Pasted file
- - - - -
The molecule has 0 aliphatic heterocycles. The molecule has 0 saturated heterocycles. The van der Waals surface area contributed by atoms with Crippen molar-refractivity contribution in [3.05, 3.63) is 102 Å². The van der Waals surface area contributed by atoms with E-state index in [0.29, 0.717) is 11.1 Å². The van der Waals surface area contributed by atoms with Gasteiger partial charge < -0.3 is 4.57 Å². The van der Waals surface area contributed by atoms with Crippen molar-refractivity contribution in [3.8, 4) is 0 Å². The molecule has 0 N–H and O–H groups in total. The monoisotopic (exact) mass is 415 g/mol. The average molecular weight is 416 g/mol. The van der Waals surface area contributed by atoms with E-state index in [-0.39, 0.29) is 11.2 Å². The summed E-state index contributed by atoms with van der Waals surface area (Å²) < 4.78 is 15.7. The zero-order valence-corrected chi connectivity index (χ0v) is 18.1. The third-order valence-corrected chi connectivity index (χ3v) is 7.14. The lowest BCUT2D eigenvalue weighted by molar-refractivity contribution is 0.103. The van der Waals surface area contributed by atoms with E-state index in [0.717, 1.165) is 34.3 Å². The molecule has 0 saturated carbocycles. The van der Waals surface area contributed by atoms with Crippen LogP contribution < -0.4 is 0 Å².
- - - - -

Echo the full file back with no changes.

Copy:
The molecule has 0 aliphatic heterocycles. The molecule has 0 saturated heterocycles. The van der Waals surface area contributed by atoms with Crippen molar-refractivity contribution in [3.05, 3.63) is 102 Å². The van der Waals surface area contributed by atoms with E-state index in [0.29, 0.717) is 11.1 Å². The van der Waals surface area contributed by atoms with Gasteiger partial charge < -0.3 is 4.57 Å². The van der Waals surface area contributed by atoms with Crippen molar-refractivity contribution in [3.8, 4) is 0 Å². The molecule has 0 N–H and O–H groups in total. The monoisotopic (exact) mass is 415 g/mol. The average molecular weight is 416 g/mol. The van der Waals surface area contributed by atoms with E-state index in [-0.39, 0.29) is 11.2 Å². The summed E-state index contributed by atoms with van der Waals surface area (Å²) < 4.78 is 15.7. The zero-order valence-corrected chi connectivity index (χ0v) is 18.1. The third-order valence-corrected chi connectivity index (χ3v) is 7.14. The lowest BCUT2D eigenvalue weighted by molar-refractivity contribution is 0.103. The van der Waals surface area contributed by atoms with E-state index in [0.717, 1.165) is 34.3 Å². The molecule has 0 saturated carbocycles. The van der Waals surface area contributed by atoms with Crippen LogP contribution < -0.4 is 0 Å².